CITY LIGHTS, the most cherished film by Charlie Chaplin, is also his ultimate Little Tramp chronicle. The writer-director-star achieved new levels of grace, in both physical comedy and dramatic poignancy, with this silent tale of a lovable vagrant falling for a young blind woman who sells flowers on the street (a magical Virginia Cherrill) and mistakes him for a millionaire. Though this Depression-era smash was made after the advent of sound, Chaplin remained steadfast in his love for the expressive beauty of the pre-talkie form. The result was the epitome of his art and the crowning achievement of silent comedy.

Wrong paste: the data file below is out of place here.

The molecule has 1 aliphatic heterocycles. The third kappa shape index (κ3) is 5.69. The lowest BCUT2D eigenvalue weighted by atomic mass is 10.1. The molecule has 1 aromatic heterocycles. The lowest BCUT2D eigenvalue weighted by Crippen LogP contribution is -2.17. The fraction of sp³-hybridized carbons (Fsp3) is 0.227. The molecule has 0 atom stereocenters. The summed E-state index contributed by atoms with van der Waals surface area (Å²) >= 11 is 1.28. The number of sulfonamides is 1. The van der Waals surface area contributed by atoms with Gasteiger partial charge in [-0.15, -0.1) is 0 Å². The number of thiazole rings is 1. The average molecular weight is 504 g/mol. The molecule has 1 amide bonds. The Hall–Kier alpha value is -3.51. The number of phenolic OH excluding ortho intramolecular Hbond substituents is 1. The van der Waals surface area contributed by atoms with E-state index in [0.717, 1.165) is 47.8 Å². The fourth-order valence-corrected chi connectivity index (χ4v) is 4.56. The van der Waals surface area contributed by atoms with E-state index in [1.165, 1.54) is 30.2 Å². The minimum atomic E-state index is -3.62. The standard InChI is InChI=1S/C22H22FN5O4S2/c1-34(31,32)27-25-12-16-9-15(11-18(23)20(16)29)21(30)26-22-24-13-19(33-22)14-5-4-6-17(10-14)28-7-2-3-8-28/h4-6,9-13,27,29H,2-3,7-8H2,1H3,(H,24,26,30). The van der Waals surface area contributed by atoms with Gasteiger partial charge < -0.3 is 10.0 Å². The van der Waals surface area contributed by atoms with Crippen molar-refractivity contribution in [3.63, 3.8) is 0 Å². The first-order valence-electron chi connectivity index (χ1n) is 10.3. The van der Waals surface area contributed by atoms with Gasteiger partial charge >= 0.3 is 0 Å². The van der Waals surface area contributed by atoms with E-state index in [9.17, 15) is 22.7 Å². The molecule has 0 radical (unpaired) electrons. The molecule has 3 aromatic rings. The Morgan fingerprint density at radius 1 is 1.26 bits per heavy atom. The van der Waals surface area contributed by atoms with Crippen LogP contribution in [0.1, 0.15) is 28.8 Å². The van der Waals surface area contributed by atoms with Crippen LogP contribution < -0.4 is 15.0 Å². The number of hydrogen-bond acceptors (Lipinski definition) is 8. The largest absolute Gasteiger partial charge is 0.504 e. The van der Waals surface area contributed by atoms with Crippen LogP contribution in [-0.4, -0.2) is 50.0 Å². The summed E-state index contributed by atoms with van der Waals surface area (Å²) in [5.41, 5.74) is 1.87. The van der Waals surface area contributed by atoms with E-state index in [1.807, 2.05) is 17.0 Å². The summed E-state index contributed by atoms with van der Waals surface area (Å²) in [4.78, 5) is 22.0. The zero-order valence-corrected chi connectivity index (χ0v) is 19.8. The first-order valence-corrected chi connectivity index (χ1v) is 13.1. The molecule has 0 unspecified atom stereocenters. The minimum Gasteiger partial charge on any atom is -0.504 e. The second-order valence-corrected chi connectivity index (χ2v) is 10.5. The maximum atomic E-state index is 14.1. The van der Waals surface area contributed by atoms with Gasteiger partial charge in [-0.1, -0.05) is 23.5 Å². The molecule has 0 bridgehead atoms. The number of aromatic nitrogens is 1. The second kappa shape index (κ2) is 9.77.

“Charlie Chaplin, master of screen mirth and pathos, presented at the George M. Cohan last night before a brilliant gathering his long-awaited non-dialogue picture, CITY LIGHTS, and proved so far as he is concerned the eloquence of silence…. Mr. Chaplin arrived in the theatre with a police guard, and after greeting some of his many friends in the house he took an aisle seat…. It was a joyous evening. Mr. Chaplin's shadow has grown no less.” —Mordaunt Hall, New York Times (Feb 7, 1931) “Nobody in last evening’s enthusiastic, swanky audience at the George M. Cohan theatre’s premiere, missed dialogue at all. We never even gave it a thought! As Charlie introduces his picture to its perusers, there’s a grand opening shot. Mr. Chaplin burlesques the talkies. How does he do it? Well, we’re asked not to reveal any of the gags — and you wouldn’t want us to — so we won’t tell! Enough to say that this gets CITY LIGHTS off to a screaming start, and it’s delirious all the way through – except for, or perhaps we should say, including the teary moments.” —Irene Turner, New York Daily News (Feb 7, 1931) “If only one of Charles Chaplin's films could be preserved, CITY LIGHTS (1931) would come the closest to representing all the different notes of his genius. It contains the slapstick, the pathos, the pantomime, the effortless physical coordination, the melodrama, the bawdiness, the grace, and, of course, the Little Tramp — the character said, at one time, to be the most famous image on earth.” —Roger Ebert, Chicago Sun-Times (Dec 21, 1997)